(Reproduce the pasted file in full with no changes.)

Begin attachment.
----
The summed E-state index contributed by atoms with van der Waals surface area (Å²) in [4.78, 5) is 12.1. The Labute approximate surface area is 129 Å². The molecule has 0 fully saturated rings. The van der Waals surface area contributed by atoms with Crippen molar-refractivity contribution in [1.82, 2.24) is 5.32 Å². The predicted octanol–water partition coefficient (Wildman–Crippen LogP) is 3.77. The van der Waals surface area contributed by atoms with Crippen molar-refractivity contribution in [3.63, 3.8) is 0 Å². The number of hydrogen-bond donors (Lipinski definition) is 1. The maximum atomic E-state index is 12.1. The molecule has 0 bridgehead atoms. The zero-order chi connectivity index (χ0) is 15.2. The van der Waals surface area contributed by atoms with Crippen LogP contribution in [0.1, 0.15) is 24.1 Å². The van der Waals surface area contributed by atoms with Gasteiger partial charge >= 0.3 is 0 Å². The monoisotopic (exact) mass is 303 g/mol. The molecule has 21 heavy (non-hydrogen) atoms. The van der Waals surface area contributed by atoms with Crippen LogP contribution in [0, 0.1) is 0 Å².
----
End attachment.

The summed E-state index contributed by atoms with van der Waals surface area (Å²) in [4.78, 5) is 12.1. The Labute approximate surface area is 129 Å². The molecule has 0 fully saturated rings. The van der Waals surface area contributed by atoms with Crippen molar-refractivity contribution in [1.82, 2.24) is 5.32 Å². The predicted octanol–water partition coefficient (Wildman–Crippen LogP) is 3.77. The van der Waals surface area contributed by atoms with Crippen molar-refractivity contribution in [3.63, 3.8) is 0 Å². The number of hydrogen-bond donors (Lipinski definition) is 1. The maximum atomic E-state index is 12.1. The molecule has 0 bridgehead atoms. The zero-order chi connectivity index (χ0) is 15.2. The van der Waals surface area contributed by atoms with Crippen LogP contribution in [0.1, 0.15) is 24.1 Å². The van der Waals surface area contributed by atoms with Gasteiger partial charge >= 0.3 is 0 Å². The monoisotopic (exact) mass is 303 g/mol. The molecule has 21 heavy (non-hydrogen) atoms. The van der Waals surface area contributed by atoms with Crippen LogP contribution in [0, 0.1) is 0 Å².